Carter Reviews: Feed

           Confession, I love zombies (real unique, I know). Second confession, I love blogging (because you totally couldn’t figure that out yourself). Third confession, I’m pretty political (also something I thought I should clarify). So, of course I jumped at a book that appealed to all of these things, and its name was Feed.

      Before I give my opinion, here’s a quick summary of the book for those who haven’t read it. The book takes place in a future society where things are mostly like our world, if a bit more technologically advanced, with the teensy exception that there are zombies. There has been an epidemic of the Kellis-Amberlee virus(the zombie virus in a nutshell), which society has adapted to, but has still been changed undeniably by this new element. The book’s plot centers around three bloggers for a popular website known as After the End Times: Shawn Mason, a thrill-seeking “erwin”(blogger whose schtick is essentially going out and poking/fighting zombies); Georgia Mason, a dedicated field news blogger; and Georgette “Buffy” Messonoir, a blogger who writes fiction and poetry, and is also highly skilled with espionage and tech; as they report on the presidential campaign of a senator and get wrapped up in a conspiracy surrounding it.

            The worldbuilding deserves special mention, because it is excellently done. Every detail, from the politics to the history, is consistent and realistic, and provides a setting that’s interesting to visit(but obviously not one I’d want to live in). I like the spins the author put on the standard zombie virus to make it her own, namely the fact that everyone is infected and that you become a zombie when you die or get amplified virus levels. Finally, the political plot is intriguing and interesting to anyone who likes high levels of politics.

        However, I have mixed feelings about the characters. The narrator, Georgia, is not a character that I particularly like. While she is intelligent, determined, and dedicated, she is also stuffy, self-absorbed, short-tempered, judgemental, treats almost everyone around her like crap, and is generally an irritating person. She highly values the truth, which I say would’ve been a good character trait, but she rants about it so much that it gets pretentious fast, and I mean really fast. Also, the fact that she has heightened virus particles in her eyes so bright light causes retinal damage and migraines is a good weakness, but it’s used and brought up way too often, and never when it would actually be important or plot relevant.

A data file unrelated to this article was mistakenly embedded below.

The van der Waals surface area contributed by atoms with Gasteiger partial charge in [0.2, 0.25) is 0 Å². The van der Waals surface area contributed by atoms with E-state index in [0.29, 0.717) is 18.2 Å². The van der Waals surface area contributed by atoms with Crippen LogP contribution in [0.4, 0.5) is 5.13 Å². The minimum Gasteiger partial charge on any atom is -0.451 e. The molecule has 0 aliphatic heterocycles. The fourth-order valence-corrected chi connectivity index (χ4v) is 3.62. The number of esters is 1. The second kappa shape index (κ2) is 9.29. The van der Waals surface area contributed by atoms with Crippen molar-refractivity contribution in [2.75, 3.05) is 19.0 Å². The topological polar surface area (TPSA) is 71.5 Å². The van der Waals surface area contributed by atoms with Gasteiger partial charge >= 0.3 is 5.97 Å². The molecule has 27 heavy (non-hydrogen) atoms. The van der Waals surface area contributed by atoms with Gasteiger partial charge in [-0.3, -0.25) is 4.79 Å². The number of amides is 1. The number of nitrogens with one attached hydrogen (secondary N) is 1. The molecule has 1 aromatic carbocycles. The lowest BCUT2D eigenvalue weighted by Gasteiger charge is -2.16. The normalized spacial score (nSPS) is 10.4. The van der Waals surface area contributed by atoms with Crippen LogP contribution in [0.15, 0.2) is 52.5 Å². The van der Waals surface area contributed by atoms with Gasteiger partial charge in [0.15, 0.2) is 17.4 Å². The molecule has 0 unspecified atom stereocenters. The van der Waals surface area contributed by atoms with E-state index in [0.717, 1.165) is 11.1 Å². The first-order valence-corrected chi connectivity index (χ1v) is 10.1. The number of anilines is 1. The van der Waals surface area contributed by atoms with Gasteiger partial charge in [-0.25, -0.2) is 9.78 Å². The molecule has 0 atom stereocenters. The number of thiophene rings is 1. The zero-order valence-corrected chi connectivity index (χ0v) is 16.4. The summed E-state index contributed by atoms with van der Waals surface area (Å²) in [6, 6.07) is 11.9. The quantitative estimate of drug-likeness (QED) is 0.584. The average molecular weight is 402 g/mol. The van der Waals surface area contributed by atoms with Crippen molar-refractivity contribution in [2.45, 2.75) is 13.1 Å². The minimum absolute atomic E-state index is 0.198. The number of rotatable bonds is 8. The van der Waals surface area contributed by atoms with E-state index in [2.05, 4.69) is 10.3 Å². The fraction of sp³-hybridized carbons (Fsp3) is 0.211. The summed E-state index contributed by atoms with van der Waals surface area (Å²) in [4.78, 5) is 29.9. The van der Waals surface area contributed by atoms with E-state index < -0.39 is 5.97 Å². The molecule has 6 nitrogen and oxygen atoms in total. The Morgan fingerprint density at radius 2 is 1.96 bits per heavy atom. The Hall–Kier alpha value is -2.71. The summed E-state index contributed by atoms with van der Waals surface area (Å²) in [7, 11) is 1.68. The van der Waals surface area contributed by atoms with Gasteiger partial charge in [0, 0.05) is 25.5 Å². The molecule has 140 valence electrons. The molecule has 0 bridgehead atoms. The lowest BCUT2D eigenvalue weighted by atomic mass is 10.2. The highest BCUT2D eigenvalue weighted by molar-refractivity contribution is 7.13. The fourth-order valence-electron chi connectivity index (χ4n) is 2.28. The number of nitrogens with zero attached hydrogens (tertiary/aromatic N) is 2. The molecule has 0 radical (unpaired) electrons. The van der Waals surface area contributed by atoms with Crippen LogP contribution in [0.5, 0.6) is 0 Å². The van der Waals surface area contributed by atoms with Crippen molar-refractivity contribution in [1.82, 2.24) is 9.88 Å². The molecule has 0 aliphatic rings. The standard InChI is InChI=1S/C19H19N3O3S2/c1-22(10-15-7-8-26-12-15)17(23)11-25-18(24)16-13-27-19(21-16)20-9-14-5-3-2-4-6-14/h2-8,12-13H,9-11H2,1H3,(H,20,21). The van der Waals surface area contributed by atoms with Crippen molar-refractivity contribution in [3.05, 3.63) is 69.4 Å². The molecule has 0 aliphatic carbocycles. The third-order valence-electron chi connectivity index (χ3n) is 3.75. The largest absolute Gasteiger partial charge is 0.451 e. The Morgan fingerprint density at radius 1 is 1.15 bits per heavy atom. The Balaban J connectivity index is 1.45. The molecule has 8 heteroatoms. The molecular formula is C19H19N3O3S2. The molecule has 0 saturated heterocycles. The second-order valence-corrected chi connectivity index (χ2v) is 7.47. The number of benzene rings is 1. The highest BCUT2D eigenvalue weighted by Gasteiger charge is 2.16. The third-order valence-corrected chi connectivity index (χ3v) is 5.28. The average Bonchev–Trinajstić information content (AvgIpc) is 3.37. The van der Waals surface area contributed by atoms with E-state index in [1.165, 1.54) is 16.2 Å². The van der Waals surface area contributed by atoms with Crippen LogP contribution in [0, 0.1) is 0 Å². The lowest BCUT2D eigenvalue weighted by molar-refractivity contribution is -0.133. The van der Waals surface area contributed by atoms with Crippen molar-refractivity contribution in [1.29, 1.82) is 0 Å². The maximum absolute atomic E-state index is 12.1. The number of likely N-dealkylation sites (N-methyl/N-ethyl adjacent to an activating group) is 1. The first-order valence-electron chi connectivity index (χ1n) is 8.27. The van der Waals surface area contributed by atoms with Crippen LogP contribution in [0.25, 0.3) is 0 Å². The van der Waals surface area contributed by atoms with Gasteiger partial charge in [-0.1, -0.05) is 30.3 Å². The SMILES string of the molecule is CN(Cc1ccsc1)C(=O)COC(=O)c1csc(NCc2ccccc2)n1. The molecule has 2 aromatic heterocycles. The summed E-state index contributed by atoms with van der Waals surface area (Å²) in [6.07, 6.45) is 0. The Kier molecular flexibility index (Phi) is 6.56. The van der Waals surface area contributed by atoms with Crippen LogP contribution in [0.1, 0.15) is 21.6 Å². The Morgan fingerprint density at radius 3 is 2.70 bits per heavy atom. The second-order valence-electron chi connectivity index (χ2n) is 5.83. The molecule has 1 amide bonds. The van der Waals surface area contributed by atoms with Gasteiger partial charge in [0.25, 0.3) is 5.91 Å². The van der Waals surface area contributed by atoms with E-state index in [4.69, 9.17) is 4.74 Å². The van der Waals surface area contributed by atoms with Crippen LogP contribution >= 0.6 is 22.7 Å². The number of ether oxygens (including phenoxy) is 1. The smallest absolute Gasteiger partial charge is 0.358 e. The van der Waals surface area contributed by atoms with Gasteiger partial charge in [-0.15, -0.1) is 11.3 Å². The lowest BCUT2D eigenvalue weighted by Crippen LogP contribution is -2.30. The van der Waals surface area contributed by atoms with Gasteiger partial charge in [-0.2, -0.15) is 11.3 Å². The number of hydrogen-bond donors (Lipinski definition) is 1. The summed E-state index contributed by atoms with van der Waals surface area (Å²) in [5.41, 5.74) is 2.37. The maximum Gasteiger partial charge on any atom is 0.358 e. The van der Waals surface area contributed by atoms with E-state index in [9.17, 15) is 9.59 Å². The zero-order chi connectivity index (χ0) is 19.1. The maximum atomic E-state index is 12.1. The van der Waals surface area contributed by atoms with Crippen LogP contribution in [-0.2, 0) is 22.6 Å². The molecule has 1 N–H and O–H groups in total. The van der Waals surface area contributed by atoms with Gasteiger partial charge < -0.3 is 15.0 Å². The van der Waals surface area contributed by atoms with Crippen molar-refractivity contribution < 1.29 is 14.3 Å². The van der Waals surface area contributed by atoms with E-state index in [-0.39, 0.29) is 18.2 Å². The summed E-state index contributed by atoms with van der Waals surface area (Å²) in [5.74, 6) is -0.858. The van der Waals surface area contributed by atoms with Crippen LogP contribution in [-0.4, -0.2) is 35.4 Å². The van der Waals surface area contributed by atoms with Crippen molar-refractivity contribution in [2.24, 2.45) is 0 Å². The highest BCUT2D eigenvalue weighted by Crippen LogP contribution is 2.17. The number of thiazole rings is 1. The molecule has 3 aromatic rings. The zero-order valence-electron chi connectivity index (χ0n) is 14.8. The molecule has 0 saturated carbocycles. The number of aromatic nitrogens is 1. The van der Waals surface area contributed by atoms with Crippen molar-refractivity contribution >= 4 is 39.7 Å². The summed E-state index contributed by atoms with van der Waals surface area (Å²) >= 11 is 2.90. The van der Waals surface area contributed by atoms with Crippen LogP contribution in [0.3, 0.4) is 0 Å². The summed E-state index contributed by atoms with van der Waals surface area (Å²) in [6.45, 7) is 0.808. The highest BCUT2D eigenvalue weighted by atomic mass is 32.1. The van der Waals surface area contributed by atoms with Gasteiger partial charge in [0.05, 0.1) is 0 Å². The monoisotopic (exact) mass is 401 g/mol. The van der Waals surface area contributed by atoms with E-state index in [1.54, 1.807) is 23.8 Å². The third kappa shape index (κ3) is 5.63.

On the other hand though, her brother Shawn is kind of a stock adrenaline junkie character, but he’s still generally likeable and entertaining. He also gave me my favorite mental image from the book, Shawn sitting in a chair in a ballroom with his gun pointed at a dead zombie while he munches on breadsticks. That image is just so cool and ridiculous that it just cracks me up.

        However, I wonder which of the three main characters would be my, a blogger who writes fiction, favorite character. How about Buffy? Buffy is my favorite character, admittedly because I identify with her the most. These characters may have varying levels of my affection, but they also have really good and entertaining interactions. Probably one of the best parts of the book, other than the worldbuilding, is the main trio working off each other, particularly the back-and-forth snark between Shawn and Georgia.

     How would I rate the book overall though? Well, it does have Georgia, as well as a sometimes lacking plot with one particularly lacking twist, and a few parts that made a tech geek I know squirm. However, the rest of the characters are generally likeable, the worldbuilding is great, and the plot also has strong parts and a particularly well-written twist. Overall, this book isn’t making my top 10 list anytime soon, but I still give it a solid B or B+. It’s no masterpiece, but I still recommend it. If you like politics, zombies, or blogging, Feed is definitely worth a read.

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